Have you ever come across the phrases “surrender yourself to life” or “surrender your soul”?
These are popular mantras often presented as the ultimate solution to life’s challenges. But does surrendering truly hold the answers?
Does giving up control and relinquishing power actually help us in difficult situations? Let’s explore the origins of the word “surrender” and its connection to ancient Indian texts to uncover the truth.
The term “surrender” originates from the Old French word “surrendre,” meaning “to give up” or “to yield.” Initially used in feudalism and warfare, it referred to yielding one’s land or military position to a higher authority.
In these contexts, surrender was often associated with weakness or defeat and accompanied by conditions for safety or security.
Over time, surrender’s meaning expanded to include various contexts, such as surrendering oneself to a cause, belief, or relationship. It typically involves letting go of control or relinquishing power in physical, emotional, or spiritual aspects.
Ancient Indian texts like the Bhagavad Gita and Upanishads extensively mention the significance of surrendering. However, the true meaning has been lost in translation.
For example, Bhakti yoga discusses “Sharanagati,” loosely translated as surrender in English. Sharanagati combines “shara,” meaning shelter, and “agat,” meaning one seeking shelter. So, whenever surrender is mentioned in translations, it actually refers to taking shelter.
In the Bhagavad Gita, Sri Krishna mentions taking refuge in Him in Chapter 18. The Sanskrit verse “tam eva sharanam gaccha sarva-bhavena bharata, tat-prasadat param shantim sthanam prapsyasi shashvatam” translates to “Take refuge in Him alone with all your being, O Bharata. By His grace, you will attain supreme peace and the eternal abode.”
Similarly, in another verse, Sri Krishna says, “maam hi paarthavyapaashritya ye ‘pi syuh paapayonayah striyo vaisyastathaa shoodraas te ‘pi yaanti param gatim” (BG 9.32), which means “O Partha, those who take shelter in Me, though they be of lower birth, women, vaisyas (merchants), as well as shudras (workers), can approach the supreme destination.”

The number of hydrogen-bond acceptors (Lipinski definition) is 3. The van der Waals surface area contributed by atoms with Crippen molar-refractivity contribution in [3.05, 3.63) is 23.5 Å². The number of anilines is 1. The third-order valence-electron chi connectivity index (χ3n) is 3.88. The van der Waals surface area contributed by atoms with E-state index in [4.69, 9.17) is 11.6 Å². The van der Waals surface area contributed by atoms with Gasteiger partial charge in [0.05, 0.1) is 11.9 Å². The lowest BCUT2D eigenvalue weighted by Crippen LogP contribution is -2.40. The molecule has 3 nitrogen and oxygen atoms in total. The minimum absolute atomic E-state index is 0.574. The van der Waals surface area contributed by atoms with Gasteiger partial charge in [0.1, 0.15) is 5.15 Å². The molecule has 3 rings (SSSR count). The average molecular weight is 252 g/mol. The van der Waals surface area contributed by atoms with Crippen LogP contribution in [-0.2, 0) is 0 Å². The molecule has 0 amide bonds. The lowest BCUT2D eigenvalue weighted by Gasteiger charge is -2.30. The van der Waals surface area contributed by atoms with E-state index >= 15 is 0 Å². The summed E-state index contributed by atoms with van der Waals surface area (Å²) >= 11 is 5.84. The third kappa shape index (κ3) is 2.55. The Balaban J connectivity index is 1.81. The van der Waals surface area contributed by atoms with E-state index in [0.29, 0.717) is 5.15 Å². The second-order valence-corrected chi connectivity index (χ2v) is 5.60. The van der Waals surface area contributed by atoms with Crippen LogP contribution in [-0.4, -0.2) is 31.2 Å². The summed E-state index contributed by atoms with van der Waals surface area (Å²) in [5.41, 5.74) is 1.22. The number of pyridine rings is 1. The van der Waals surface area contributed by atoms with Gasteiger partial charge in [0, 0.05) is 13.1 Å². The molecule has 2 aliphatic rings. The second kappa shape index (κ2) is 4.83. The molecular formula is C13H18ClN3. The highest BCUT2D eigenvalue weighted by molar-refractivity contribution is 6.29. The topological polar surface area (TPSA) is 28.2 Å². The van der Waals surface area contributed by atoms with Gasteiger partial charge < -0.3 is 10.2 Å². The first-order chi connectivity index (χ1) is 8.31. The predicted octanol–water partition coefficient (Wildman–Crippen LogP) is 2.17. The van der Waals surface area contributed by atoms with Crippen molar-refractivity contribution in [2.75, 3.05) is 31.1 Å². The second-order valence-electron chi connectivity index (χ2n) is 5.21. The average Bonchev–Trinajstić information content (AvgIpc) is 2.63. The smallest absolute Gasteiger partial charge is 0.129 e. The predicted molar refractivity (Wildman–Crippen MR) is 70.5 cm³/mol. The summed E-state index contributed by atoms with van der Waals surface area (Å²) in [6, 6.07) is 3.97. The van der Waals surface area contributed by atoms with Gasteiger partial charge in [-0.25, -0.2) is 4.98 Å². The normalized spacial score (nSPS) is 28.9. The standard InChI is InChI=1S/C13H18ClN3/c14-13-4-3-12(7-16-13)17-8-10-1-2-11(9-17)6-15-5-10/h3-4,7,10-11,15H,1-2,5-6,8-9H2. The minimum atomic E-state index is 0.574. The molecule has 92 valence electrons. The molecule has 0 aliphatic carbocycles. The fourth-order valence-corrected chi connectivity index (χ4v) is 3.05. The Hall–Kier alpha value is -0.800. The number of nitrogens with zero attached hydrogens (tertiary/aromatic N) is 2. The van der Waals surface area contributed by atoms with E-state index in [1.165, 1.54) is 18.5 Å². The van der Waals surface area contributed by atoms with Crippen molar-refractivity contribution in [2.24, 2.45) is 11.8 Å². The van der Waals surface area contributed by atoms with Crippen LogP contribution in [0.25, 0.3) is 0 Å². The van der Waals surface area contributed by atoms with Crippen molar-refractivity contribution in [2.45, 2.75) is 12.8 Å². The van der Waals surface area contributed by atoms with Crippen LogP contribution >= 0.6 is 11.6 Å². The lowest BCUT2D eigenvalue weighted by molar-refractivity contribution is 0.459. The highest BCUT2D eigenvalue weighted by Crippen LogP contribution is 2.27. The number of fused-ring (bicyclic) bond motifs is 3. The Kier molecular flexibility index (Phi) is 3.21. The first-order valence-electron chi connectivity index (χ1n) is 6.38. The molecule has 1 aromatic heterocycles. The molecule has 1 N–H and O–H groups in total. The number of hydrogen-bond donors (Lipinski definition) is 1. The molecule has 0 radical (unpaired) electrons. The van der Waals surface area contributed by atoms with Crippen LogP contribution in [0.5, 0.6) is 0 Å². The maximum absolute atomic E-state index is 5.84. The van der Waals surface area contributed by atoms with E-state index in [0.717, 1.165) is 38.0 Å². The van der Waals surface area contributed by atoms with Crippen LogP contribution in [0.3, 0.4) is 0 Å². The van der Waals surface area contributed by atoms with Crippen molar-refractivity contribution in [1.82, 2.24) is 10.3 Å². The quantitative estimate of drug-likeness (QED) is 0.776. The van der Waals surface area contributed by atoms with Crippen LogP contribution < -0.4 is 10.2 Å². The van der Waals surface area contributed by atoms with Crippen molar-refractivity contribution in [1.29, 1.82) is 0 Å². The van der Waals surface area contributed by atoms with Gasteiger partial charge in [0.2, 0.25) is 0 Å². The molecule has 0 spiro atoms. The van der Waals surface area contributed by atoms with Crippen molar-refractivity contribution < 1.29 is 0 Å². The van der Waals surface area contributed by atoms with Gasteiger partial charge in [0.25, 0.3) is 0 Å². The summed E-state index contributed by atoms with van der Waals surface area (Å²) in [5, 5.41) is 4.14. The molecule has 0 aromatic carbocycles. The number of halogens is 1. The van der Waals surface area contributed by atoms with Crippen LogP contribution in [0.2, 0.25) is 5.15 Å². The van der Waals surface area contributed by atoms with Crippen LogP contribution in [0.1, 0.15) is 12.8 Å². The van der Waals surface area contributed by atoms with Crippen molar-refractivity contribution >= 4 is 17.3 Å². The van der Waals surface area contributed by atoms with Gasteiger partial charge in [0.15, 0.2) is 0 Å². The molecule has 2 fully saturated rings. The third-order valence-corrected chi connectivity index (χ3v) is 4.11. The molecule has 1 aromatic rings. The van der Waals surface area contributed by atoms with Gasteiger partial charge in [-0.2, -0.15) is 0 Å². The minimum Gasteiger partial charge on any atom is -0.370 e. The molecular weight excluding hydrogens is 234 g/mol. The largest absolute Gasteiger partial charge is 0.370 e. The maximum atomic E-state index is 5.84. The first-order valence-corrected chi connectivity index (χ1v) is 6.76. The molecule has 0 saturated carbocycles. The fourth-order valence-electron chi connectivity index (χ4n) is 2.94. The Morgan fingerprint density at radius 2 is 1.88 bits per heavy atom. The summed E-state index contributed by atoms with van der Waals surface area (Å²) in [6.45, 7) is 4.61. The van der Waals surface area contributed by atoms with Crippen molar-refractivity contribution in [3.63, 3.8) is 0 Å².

It’s crucial to differentiate between surrender and sharanagati. Surrender implies giving up control, while sharanagati is about seeking shelter.
When we surrender, we relinquish control to an external force. In contrast, practicing sharanagati means taking shelter in a higher power without losing control over our lives.
Some argue that we cannot control external circumstances, and it’s better to surrender and let the universe determine our fate. However, we must also take responsibility for ourselves.
For example, if it starts raining during winter when we have a severe cold, we should seek shelter under a tree instead of leaving our fate to the rain.
In a spiritual and learning context, we practice sharanagati, seeking shelter, rather than simply surrendering. We must take responsibility for our lives and actions instead of relinquishing control to external forces.
Our teachers and gurus serve as guides, much like GPS systems, directing us toward our goals. However, it is ultimately our responsibility to exert effort and take action.
In the epic Mahabharata, Sri Krishna could have ended the war in one day but chose to guide Arjuna toward the right actions. It was Arjuna who had to perform his duties, just as we do in our lives.
So, are you ready to take responsibility for your life and embrace sharanagati rather than surrender?